Read an Excerpt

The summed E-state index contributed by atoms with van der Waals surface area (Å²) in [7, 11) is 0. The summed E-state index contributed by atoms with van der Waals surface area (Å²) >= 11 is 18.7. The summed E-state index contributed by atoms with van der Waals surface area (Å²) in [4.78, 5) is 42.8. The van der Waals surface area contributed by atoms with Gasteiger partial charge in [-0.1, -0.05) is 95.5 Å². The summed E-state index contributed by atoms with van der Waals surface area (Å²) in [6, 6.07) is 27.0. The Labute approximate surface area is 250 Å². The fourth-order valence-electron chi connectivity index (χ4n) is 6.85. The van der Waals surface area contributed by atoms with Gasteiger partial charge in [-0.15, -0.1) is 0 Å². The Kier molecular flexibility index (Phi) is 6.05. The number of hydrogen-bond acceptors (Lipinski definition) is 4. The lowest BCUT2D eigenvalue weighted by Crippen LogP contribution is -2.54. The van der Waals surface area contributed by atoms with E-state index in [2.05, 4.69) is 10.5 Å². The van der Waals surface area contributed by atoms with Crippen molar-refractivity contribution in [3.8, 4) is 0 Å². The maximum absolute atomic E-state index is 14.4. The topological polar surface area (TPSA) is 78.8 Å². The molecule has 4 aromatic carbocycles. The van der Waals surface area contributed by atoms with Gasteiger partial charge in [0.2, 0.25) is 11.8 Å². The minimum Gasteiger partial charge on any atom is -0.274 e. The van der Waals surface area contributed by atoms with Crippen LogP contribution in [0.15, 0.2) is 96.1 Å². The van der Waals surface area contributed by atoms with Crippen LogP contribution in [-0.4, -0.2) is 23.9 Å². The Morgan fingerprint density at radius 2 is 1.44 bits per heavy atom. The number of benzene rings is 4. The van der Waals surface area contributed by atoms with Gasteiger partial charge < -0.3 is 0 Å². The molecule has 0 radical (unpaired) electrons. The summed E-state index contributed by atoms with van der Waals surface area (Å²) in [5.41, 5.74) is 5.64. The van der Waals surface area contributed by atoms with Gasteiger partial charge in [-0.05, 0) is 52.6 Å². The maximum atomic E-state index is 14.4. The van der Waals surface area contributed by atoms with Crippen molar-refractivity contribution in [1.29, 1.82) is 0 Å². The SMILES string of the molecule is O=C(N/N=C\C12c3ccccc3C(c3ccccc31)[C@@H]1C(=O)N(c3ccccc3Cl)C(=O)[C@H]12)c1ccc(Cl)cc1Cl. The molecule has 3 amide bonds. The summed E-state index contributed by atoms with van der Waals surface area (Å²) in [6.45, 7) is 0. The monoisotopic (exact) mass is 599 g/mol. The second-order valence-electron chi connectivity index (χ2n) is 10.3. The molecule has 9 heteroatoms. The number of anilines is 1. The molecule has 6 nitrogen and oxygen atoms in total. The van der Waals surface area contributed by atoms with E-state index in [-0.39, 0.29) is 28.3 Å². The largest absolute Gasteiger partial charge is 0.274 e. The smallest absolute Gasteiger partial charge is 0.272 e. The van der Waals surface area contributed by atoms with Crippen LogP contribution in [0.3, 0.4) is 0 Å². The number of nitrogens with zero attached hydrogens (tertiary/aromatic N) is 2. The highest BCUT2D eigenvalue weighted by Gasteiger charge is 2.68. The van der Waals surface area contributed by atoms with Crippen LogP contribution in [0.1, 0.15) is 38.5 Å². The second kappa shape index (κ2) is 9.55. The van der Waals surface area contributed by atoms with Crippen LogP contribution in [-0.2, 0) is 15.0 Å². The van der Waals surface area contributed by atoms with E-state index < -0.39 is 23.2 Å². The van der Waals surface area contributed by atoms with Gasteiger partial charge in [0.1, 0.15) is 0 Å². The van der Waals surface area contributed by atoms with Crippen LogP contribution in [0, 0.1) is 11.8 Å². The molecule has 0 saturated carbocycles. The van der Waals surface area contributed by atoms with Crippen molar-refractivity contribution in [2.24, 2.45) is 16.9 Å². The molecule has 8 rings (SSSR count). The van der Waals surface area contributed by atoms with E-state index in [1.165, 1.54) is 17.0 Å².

1969 Lucy runs away with her high school teacher, William, on a Friday, the last day of school, a June morning shiny with heat. She’s downstairs in the kitchen, and Iris has the TV on. The weather guy, his skin golden as a cashew, is smiling about power outages, urging the elderly and the sick to stay inside, his voice sliding like a trombone, and as soon as she hears the word elderly, Lucy glances uneasily at Iris. “He doesn’t mean me, honey,” Iris says mildly, putting more bacon to snap in the pan. “I’m perfectly fine.” Good, Lucy thinks, good, because it makes it that much easier for her to do what she’s going to do. Lucy is terrified, but she acts as if everything is ordinary. She eats the bacon, the triangles of rye toast, and the scrambled eggs that Iris leaves her, freckling them with pepper and pushing the lumpy curds around her plate. Lucy drinks the orange juice Iris pours for her and picks up the square multivitamin next to her plate, pretending to swallow it but then spitting it out in her napkin moments later because it has this silty undertaste. She wants to tell Iris to take more vitamins, since she won’t be around to remind her. It’s nearly impossible for her to believe that Iris turned seventy-nine in May. Everyone always says Iris barely looks in her late sixties, and just last week Lucy spotted an old man giving Iris the once-over at a restaurant, his eyes drifting over her body, lingering on her legs. Lucy knows three kids at school whose parents—far younger than Iris—have died suddenly: two fathers felled by heart attacks, a mother who suffered a stroke while walking the dog. Lucy knows that anything can happen and age is the hand at your back, giving you an extra push toward the abyss. She tells herself Iris will be fine. Iris hasn’t had to work for years, since receiving sizable insurance money from her husband, who died in his sixties. Plus, she has money from Lucy’s parents. Lucy had never heard her parents talk about Iris, but Iris told Lucy and Charlotte it was because she was only very distantly related. Lucy was only five when her parents died, Charlotte a year and a half older, and she doesn’t remember much about that life, though she’s seen the photos, two big red albums Iris keeps on a high shelf. She’s in more of the photos with her parents than Charlotte is, and she wonders whether that’s because Charlotte didn’t like being photographed then any more than she does now. There are lots of photos of Charlotte and Lucy together, jumping rope, sitting in a circle of dolls, laughing. But the photos of her parents alone! Her mother, winking into the camera, is all banana blond in a printed dress, her legs long and lean as a colt’s. Her father, burly and dark, with a mustache so thick it looks like a scrub brush, is kissing her mother’s cheek. They hold hands in the pictures. They smooch over a Thanksgiving turkey. They were at a supper club, dancing and having dinner, the girls at home with a sitter, when the fire broke out. Later, the news reports said it was someone’s cigarette igniting a curtain into flames so heavy most of the people there never made it out. When she thinks about her parents, Lucy feels as if there is a mosquito trapped and buzzing in her body. She tells herself the stories Charlotte has told her, the few Charlotte can remember. There was the time their parents took them to Florida and they rode ponies on the beach. The time they all went to New York City to look at the Christmas lights and Lucy cried because the multitude of Santa Clauses confused her. She has told herself all these stories so many times she can almost convince herself that she really remembers them. Iris has no stories about the girls’ parents. “Our lives were all so busy,” Iris says. “We just never got together.” Lucy glances at Iris bustling around the kitchen, pouring coffee, reaching for the sugar. She looks old, her skin lined, her hands embroidered with blue veins. Iris has never seemed old before, Lucy thinks. Iris took the girls to the park, she threw and sometimes caught Frisbees. The only thing she couldn’t do was take the girls to a movie in the evening, because she didn’t like driving at night. Plus, she preferred to go to bed early. Charlotte was always Iris’s “big-girl helper,” watching Lucy on the swings, running after her, and, a lot of the time, just sitting on one of the benches with Iris, the two of them with their heads dipped together, laughing, so that Lucy would have to stand on the swings and go higher just to blot out the surprise of being the odd person out. Iris turns the TV to another channel. She shakes her head when she sees the hippies on the news, a sudden influx of them congregated and camping out in Boston Common, spread out on the green lawn like wildflowers, all of them in tie-dyes and striped or polka-dot pants and bare feet, some of the girls in flowing dresses or minis so tiny they barely cover their thighs, but Lucy finds herself glued to the set. “Like sheep!” Iris says, pointing to the way the cops are herding the kids back onto the streets. “Look at how they dress!” Iris marvels. Lucy sighs. Iris wears jewel-tone silk dresses every day, or blouses and skirts. She’s always in low-heeled, strappy shoes. Her white hair is braided into a fussy ring around her head, like Heidi, and her earrings are always button ones, instead of the long, jangly ones Lucy wears. “Look at that one,” Iris says when the camera focuses on a boy with ringlets skimming his shoulders. “What a world,” Iris marvels, and she shuts the set off. But Lucy loves the way the hippies look, the multitude of rings on their toes and fingers, the clashing clothes. These kids are part of a life glittering just inches away from her, and all she has to do is grab hold, the way she does with William’s hair, thick and shiny as satin. She can almost feel her hands in it, tugging him closer to kiss her. She wants to tell Iris and Charlotte. She wants to tell someone, but she can’t. Iris hands Lucy a brown paper bag filled with a peanut butter sandwich and an apple, the same lunch Lucy’s had since elementary school. Iris sits down and pulls out the crossword puzzle from the daily newspaper. This is her favorite part of the day. She picks up a pencil and chews on the end and then glances at Lucy again. “Honey, go find a hairbrush before you go,” Iris says. Lucy pats down her cap of curls and then sits and finishes her juice. She looks around the kitchen as if she’s memorizing every detail—the oak table and chairs, the braided rug—because until she’s eighteen, just two years from now, when no one can legally stop her from being with William, she won’t see this room again.